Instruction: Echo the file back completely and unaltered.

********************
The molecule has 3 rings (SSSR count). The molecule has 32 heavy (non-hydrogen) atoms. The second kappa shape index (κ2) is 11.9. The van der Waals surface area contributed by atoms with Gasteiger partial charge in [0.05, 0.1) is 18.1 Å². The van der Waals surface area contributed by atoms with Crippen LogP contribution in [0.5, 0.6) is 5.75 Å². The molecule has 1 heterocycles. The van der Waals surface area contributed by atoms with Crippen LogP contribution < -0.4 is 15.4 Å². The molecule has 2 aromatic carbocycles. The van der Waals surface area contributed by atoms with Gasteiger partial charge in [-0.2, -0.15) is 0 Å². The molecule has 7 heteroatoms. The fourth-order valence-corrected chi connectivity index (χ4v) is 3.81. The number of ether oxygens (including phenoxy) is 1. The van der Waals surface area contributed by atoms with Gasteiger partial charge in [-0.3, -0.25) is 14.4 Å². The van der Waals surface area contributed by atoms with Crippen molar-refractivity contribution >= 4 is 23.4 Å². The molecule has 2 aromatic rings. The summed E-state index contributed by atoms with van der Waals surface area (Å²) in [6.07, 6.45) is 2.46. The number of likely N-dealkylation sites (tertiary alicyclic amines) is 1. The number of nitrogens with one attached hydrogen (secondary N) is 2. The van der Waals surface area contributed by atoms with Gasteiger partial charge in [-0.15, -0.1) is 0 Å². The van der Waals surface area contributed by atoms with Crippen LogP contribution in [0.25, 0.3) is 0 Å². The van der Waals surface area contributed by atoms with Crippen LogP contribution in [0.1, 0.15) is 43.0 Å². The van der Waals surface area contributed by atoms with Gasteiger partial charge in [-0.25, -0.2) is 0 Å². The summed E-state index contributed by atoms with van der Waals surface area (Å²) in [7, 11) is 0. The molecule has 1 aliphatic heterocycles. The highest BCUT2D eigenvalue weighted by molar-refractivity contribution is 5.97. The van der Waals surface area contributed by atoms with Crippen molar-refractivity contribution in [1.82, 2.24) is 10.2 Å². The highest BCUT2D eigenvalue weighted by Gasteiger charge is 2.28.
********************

The molecule has 3 rings (SSSR count). The molecule has 32 heavy (non-hydrogen) atoms. The second kappa shape index (κ2) is 11.9. The van der Waals surface area contributed by atoms with Gasteiger partial charge in [0.05, 0.1) is 18.1 Å². The van der Waals surface area contributed by atoms with Crippen LogP contribution in [0.5, 0.6) is 5.75 Å². The molecule has 1 heterocycles. The van der Waals surface area contributed by atoms with Crippen LogP contribution < -0.4 is 15.4 Å². The molecule has 2 aromatic carbocycles. The van der Waals surface area contributed by atoms with Gasteiger partial charge in [-0.2, -0.15) is 0 Å². The molecule has 7 heteroatoms. The fourth-order valence-corrected chi connectivity index (χ4v) is 3.81. The number of ether oxygens (including phenoxy) is 1. The van der Waals surface area contributed by atoms with Gasteiger partial charge in [-0.3, -0.25) is 14.4 Å². The van der Waals surface area contributed by atoms with Crippen molar-refractivity contribution >= 4 is 23.4 Å². The molecule has 2 aromatic rings. The summed E-state index contributed by atoms with van der Waals surface area (Å²) in [6.07, 6.45) is 2.46. The number of likely N-dealkylation sites (tertiary alicyclic amines) is 1. The number of nitrogens with one attached hydrogen (secondary N) is 2. The van der Waals surface area contributed by atoms with Gasteiger partial charge in [-0.15, -0.1) is 0 Å². The van der Waals surface area contributed by atoms with Crippen LogP contribution in [0.25, 0.3) is 0 Å². The van der Waals surface area contributed by atoms with Crippen LogP contribution in [0.1, 0.15) is 43.0 Å². The van der Waals surface area contributed by atoms with Gasteiger partial charge in [-0.25, -0.2) is 0 Å². The summed E-state index contributed by atoms with van der Waals surface area (Å²) in [7, 11) is 0. The molecule has 1 aliphatic heterocycles. The highest BCUT2D eigenvalue weighted by molar-refractivity contribution is 5.97. The van der Waals surface area contributed by atoms with Crippen molar-refractivity contribution in [1.82, 2.24) is 10.2 Å². The highest BCUT2D eigenvalue weighted by Gasteiger charge is 2.28.